For Anglo-Catholics the importance of the Church and what flows from it has to be understood if those of other theologies are to comprehend the opposition that some of the tradition have to changes in the life, ministry and order of the Church itself. The “canon” (or rule) of St Vincent of Lerins: “What everywhere, what always, and what by all has been believed, that is truly and properly Catholic” has powerful appeal and the firm belief that neither the Church of England nor any individual Catholic Church can change the what the Church is lies at the heart of opposition to women deacons, priests and bishops. The argument presumes that the Church has not had women in orders in the past and only a Council of the whole Catholic Church can make such a change (though this view of the role of women in the early church is increasingly challenged) – and there has not been a Council of the whole Church since the split between Rome and Constantinople in the eleventh century. It is simply not possible to change the Church in this way without bringing uncertainty to what has always been certain – that the Church is the unbroken and guaranteed vehicle of the grace of God. This is the argument of ‘sacramental assurance’ that is sometimes heard in debates.
For many of us, of course, firmly in the Catholic tradition and devoted to its rich and joyful understanding of our place in this world, these arguments do not hold weight. The gender of the priest (or Bishop) is of secondary importance – since every priest acts as in the image of Christ in the celebration of the Sacraments it is His humanity and divinity that is key and not His gender. I am indebted to Mo Marjorie Brown of St Mary’s, Primrose Hill for pointing out Gregory Nazianzus’ statement ‘The unassumed is the unhealed’. If Christ did not take all humanity (male and female) into Himself then why baptise girls and if He did then a woman is as appropriate as a man to represent His humanity and indeed for completeness sake both male and female priests may be required to reflect His full humanity – and ours.
For accepting Catholics the guarantees of the Faith are found in the apostolic faithfulness of the whole Church, which ordains and commissions the clergy, and not simply in an individual’s gender (or for that matter sexuality – though that is another argument..).That Christ only appointed male disciples makes a category mistake of equating the disciples whose number is as (more?) important than their gender in representing the leaders of the tribes of the New Israel with modern priesthood against the apostolic commissioning of many, both male and female – Mary Magdalene and Paul – to serve the community and spread the faith.
An acceptance of Biblical criticism and a strong belief in the ‘leading into all truth’ promised in the Gospels as well as experience of the enrichment of ministry and worship brought by gifted and called women reinforces the welcome given to this development under God without undermining or challenging the essential Catholic Faith.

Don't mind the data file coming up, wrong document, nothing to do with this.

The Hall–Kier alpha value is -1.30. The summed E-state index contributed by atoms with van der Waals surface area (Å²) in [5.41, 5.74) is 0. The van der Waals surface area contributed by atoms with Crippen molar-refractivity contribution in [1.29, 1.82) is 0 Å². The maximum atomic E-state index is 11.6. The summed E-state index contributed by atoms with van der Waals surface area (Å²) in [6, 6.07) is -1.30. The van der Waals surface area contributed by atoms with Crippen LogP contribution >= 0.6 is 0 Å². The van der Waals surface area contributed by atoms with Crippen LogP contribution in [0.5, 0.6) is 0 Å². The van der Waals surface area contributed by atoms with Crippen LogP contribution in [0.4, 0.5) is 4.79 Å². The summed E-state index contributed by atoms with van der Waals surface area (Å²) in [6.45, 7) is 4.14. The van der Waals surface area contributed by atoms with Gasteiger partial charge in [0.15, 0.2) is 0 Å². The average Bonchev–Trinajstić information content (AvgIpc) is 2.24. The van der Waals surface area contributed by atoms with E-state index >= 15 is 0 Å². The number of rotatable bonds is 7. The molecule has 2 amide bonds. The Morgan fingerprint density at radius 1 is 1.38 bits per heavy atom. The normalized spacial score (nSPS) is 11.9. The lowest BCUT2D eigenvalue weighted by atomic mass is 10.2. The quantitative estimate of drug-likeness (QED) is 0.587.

Because of its sensitivity to history and belief in tradition the Anglo-Catholic movement has always been more prone to archaism than other forms of Anglicanism. Loyalty to the Faith becomes loyalty to the ways of the past and worship ossifies and changes are resisted. In recent years the Anglo-Catholic movement has lost its way and come to be seen as the preserve of negativity and often hostility within the Church and that has to change if we are once again to find confidence and a refreshed vision for the Church. I believe Anglo-Catholics need women Bishops – because this is what God wants – and because until it happens we cannot concentrate on living out what it is to be the Church in a world which needs the sense of community, joyfulness and the ‘beauty of holiness’ that is central to our faith.
Fr Andrew Cain
Vicar, St Mary with All Souls, Kilburn & St James West Hampstead.
 What is Anglo-Catholicism? A Response in Six Parts by the Revd John D. Alexander, SSC
 The ‘mark’s of Catholic worship which were increasingly introduced into the Church of England from the 1860’s onwards and despite opposition and even prosecution have, with some variation become commonplace – vis. the use of Eucharistic vestments such as the chasuble, stole, alb; the use of bells at the elevation of the host; the use of incense; the use of candles on the altar; the use of unleavened (wafer) bread in communion; eastward facing celebration of the Eucharist (less so since the 1960’s); making the sign of the cross; the mixing of sacramental wine with water
 The Anglican Church is part of the ‘one Holy, Catholic and Apostolic Church’ and the branch theory of Catholicsm is essential to Anglo – Catholics. There is one Catholic Church – which has many branches – Roman, various Orthodoxies, Old Catholic and Anglican. Each individual yet part of the whole.